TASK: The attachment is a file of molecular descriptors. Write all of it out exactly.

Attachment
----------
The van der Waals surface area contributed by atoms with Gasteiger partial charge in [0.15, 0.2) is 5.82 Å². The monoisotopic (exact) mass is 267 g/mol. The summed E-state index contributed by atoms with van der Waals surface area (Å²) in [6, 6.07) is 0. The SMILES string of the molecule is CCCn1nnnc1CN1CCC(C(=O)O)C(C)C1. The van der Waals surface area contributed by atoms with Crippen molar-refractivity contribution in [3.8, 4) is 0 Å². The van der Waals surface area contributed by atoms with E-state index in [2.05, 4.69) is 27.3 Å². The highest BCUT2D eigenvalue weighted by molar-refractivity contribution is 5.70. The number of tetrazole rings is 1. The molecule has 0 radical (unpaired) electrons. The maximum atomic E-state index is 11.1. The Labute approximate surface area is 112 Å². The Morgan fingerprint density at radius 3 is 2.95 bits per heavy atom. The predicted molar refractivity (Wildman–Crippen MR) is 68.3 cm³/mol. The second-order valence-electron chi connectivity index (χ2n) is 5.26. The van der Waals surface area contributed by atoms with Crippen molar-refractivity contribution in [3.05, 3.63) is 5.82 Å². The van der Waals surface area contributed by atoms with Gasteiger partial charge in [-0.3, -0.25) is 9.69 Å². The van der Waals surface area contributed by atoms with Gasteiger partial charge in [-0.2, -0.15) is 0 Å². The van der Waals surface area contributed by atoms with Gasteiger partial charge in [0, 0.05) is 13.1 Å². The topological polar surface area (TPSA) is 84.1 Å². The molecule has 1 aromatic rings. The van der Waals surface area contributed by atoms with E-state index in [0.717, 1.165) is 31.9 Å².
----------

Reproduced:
The van der Waals surface area contributed by atoms with Gasteiger partial charge in [0.15, 0.2) is 5.82 Å². The monoisotopic (exact) mass is 267 g/mol. The summed E-state index contributed by atoms with van der Waals surface area (Å²) in [6, 6.07) is 0. The SMILES string of the molecule is CCCn1nnnc1CN1CCC(C(=O)O)C(C)C1. The van der Waals surface area contributed by atoms with Crippen molar-refractivity contribution in [3.8, 4) is 0 Å². The van der Waals surface area contributed by atoms with E-state index in [2.05, 4.69) is 27.3 Å². The highest BCUT2D eigenvalue weighted by molar-refractivity contribution is 5.70. The number of tetrazole rings is 1. The molecule has 0 radical (unpaired) electrons. The maximum atomic E-state index is 11.1. The Labute approximate surface area is 112 Å². The Morgan fingerprint density at radius 3 is 2.95 bits per heavy atom. The predicted molar refractivity (Wildman–Crippen MR) is 68.3 cm³/mol. The second-order valence-electron chi connectivity index (χ2n) is 5.26. The van der Waals surface area contributed by atoms with Crippen molar-refractivity contribution in [3.05, 3.63) is 5.82 Å². The van der Waals surface area contributed by atoms with Gasteiger partial charge in [-0.3, -0.25) is 9.69 Å². The van der Waals surface area contributed by atoms with Gasteiger partial charge in [-0.2, -0.15) is 0 Å². The van der Waals surface area contributed by atoms with Gasteiger partial charge in [0, 0.05) is 13.1 Å². The topological polar surface area (TPSA) is 84.1 Å². The molecule has 1 aromatic rings. The van der Waals surface area contributed by atoms with E-state index in [0.717, 1.165) is 31.9 Å².